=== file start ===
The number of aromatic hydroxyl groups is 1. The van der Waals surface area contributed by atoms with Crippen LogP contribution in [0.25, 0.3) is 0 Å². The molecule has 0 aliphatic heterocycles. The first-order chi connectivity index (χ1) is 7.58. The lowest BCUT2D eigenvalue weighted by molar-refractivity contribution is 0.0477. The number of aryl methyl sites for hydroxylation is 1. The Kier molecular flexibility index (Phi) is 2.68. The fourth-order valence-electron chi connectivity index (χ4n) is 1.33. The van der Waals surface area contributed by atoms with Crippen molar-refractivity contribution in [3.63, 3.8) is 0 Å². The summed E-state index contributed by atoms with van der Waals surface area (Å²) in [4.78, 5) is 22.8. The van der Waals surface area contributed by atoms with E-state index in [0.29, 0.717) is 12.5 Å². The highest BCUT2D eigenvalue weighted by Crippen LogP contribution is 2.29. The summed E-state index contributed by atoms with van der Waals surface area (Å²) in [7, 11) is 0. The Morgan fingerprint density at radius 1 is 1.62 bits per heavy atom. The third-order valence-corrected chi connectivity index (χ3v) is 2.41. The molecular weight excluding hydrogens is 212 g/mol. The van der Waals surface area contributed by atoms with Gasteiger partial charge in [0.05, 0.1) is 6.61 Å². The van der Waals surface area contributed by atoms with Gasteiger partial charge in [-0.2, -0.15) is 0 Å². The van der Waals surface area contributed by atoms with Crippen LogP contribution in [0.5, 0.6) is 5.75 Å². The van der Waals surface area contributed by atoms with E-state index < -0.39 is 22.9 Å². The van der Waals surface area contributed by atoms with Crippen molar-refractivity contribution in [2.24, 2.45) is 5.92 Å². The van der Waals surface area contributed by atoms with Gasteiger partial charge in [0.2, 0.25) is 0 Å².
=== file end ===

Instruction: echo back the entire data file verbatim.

The number of aromatic hydroxyl groups is 1. The van der Waals surface area contributed by atoms with Crippen LogP contribution in [0.25, 0.3) is 0 Å². The molecule has 0 aliphatic heterocycles. The first-order chi connectivity index (χ1) is 7.58. The lowest BCUT2D eigenvalue weighted by molar-refractivity contribution is 0.0477. The number of aryl methyl sites for hydroxylation is 1. The Kier molecular flexibility index (Phi) is 2.68. The fourth-order valence-electron chi connectivity index (χ4n) is 1.33. The van der Waals surface area contributed by atoms with Crippen molar-refractivity contribution in [3.63, 3.8) is 0 Å². The summed E-state index contributed by atoms with van der Waals surface area (Å²) in [4.78, 5) is 22.8. The van der Waals surface area contributed by atoms with E-state index in [0.29, 0.717) is 12.5 Å². The highest BCUT2D eigenvalue weighted by Crippen LogP contribution is 2.29. The summed E-state index contributed by atoms with van der Waals surface area (Å²) in [7, 11) is 0. The Morgan fingerprint density at radius 1 is 1.62 bits per heavy atom. The third-order valence-corrected chi connectivity index (χ3v) is 2.41. The molecular weight excluding hydrogens is 212 g/mol. The van der Waals surface area contributed by atoms with Gasteiger partial charge in [0.05, 0.1) is 6.61 Å². The van der Waals surface area contributed by atoms with Gasteiger partial charge in [-0.2, -0.15) is 0 Å². The van der Waals surface area contributed by atoms with Crippen LogP contribution in [0.5, 0.6) is 5.75 Å². The van der Waals surface area contributed by atoms with E-state index < -0.39 is 22.9 Å². The van der Waals surface area contributed by atoms with Crippen molar-refractivity contribution in [2.24, 2.45) is 5.92 Å². The van der Waals surface area contributed by atoms with Gasteiger partial charge in [0.2, 0.25) is 0 Å².